Hoping to stay ahead of the changing weather, Cathy left a tad ahead of me and we met up again back at the AT junction, where we turned left to continue northbound on our loop.  Although we had climbed all morning, the descent on this section of the AT got old fast.  In 2.3 miles we lost 2,000 feet we had gained, going down rutted steps on an otherwise rocky and rooty path.  There is one good viewpoint from atop a boulder at a hard left turn, teasing the northbounder that the end of the Smokies traverse is near. 

For us, the steep descent ended when we turned left onto Lower Mount Cammerer Trail – what a welcome change!  I may have to promote this to my favorite trail in the Great Smokies, at least at this time of year.  The brown book description lends a great visual:  “Imagine a giant cupcake plopped upside down.”  The trail wound in and out of ridges on a gentle downhill grade, lush green, smothered in trilliums. Many of the interior turns crossed little creek draws of trickling water.

We passed a lengthy stretch of flowering doghobble, the most I’ve ever seen at one time. 

We paused at Phillips Cemetery, which I remembered from my previous hike.  It is a high and lonely place with no signage, just eight gravestones, the only legible one marking the life of two-year-old G. Estes Phillips.   Read a detailed description at the blog post here. 

At one outward curve I noticed an unmarked but obvious trail bisecting Lower Mount Cammerer Trail.  Researching later, I read about the Ground Hog Ridge manway which goes steeply up to the lookout tower.  That’s two intriguing unofficial trails in two days piquing my interest.

As pleasant as the trail was, it was also 7.5 miles long.  A brief sit-down at Campsite 35 gave new life to my weary legs and tenderized feet – 3.3 miles to go.  We skipped the short-but-steep spur up to a view on Sutton Ridge but a little ways further down we were treated to a look at Gabes Mountain.  I believe I sighed out loud.  So many emotions stirred up by a green mountain and a blooming mountain laurel!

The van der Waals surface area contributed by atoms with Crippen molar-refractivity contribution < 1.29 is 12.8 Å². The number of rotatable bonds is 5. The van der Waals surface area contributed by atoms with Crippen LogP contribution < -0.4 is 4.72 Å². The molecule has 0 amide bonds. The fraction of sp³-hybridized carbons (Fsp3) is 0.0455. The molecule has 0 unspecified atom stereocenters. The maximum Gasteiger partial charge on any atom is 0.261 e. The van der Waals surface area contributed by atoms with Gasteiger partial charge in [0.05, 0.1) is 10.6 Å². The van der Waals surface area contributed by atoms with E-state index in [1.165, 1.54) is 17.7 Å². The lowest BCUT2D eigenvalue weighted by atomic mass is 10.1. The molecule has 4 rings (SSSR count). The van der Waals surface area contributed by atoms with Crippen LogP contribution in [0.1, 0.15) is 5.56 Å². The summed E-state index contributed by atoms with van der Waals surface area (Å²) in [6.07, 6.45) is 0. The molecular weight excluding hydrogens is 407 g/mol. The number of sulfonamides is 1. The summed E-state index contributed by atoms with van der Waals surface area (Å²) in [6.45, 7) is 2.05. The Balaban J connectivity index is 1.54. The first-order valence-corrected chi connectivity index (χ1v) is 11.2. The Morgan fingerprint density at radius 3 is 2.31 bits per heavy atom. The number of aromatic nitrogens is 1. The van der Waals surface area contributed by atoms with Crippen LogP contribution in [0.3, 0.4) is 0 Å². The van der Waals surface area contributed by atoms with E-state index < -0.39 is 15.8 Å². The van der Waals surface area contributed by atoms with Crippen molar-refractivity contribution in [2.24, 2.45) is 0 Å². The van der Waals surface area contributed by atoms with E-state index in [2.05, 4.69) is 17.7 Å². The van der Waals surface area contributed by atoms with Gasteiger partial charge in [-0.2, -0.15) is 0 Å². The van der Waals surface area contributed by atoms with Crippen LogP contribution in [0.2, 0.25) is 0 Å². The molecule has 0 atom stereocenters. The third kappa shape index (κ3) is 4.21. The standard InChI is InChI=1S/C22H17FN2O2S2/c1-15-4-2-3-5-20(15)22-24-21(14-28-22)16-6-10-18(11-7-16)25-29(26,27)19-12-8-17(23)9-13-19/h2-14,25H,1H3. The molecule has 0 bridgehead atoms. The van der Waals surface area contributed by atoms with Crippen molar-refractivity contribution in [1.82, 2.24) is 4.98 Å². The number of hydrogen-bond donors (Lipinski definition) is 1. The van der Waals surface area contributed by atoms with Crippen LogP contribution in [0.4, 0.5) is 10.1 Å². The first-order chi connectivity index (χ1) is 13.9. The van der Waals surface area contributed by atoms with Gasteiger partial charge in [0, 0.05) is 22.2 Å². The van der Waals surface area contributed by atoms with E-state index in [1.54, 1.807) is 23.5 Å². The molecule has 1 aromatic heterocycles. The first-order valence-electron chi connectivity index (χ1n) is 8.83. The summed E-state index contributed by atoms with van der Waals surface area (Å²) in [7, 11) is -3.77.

Like most Smokies trails as they approach the valleys, the last mile of Lower Mount Cammerer Trail is a near-level walk on a wide old road bed, crossing creeks on footbridges, even passing through two old traffic circles.  Stone walls trigger the imagination of former house sites with vegetable gardens, patches of crops and small pens for the family’s cow and pigs. 

When Cathy and I reached the intersection with Low Gap Trail, the memory of the morning wade across Cosby Creek made us ignore the right turn to repeat it.  Instead we kept straight, aiming towards the back end of Cosby Campground, which we could then walk through to reach the hiker parking area.  We still had to cross Cosby Creek, but lo and behold, a nice big bridge carried us over. 

We washed up, changed clothes, and began our long journey home at 4:30 p.m., relishing the feeling of a beautiful day, a varied and interesting hike, a challenge well met – and a bear!  

Read about my previous hike on the same loop to Mount Cammerer fire tower, clockwise, in 2009.

"When I saw the mountains, my weight lifted and my restless spirit calmed. I knew this is where I belong."  ~John Muir

Monday, August 15, 2016

Smokies 900 Round 2: Ramsay Cascades

Smokies 900 Round 2:  Ramsay Cascades – 5/13/16 – 10 miles

2016 is the 100th anniversary of the National Park Service and parks units across the country are celebrating in ways large and small.  Among other highlights, Great Smoky Mountains National Park is featuring a Smokies Centennial Challenge to hike 100 miles in the park.  You know I am going to hike that 100 miles. 

My friend Cathy has covered some miles in the Smokies, including the length of the AT, but some highlights she hadn’t yet experienced were Ramsay Cascades and Mount Cammerer.  We made Cosby Campground our home base for a couple of days in the GSMNP.  The stormy weather forecast helped us decide to save the Mount Cammerer hike for tomorrow in hopes of catching the views from the lookout tower.  After some fits and starts and my less-than-perfect memory of the back roads of Tennessee, we found the Ramsay Cascades trailhead, crowded with cars.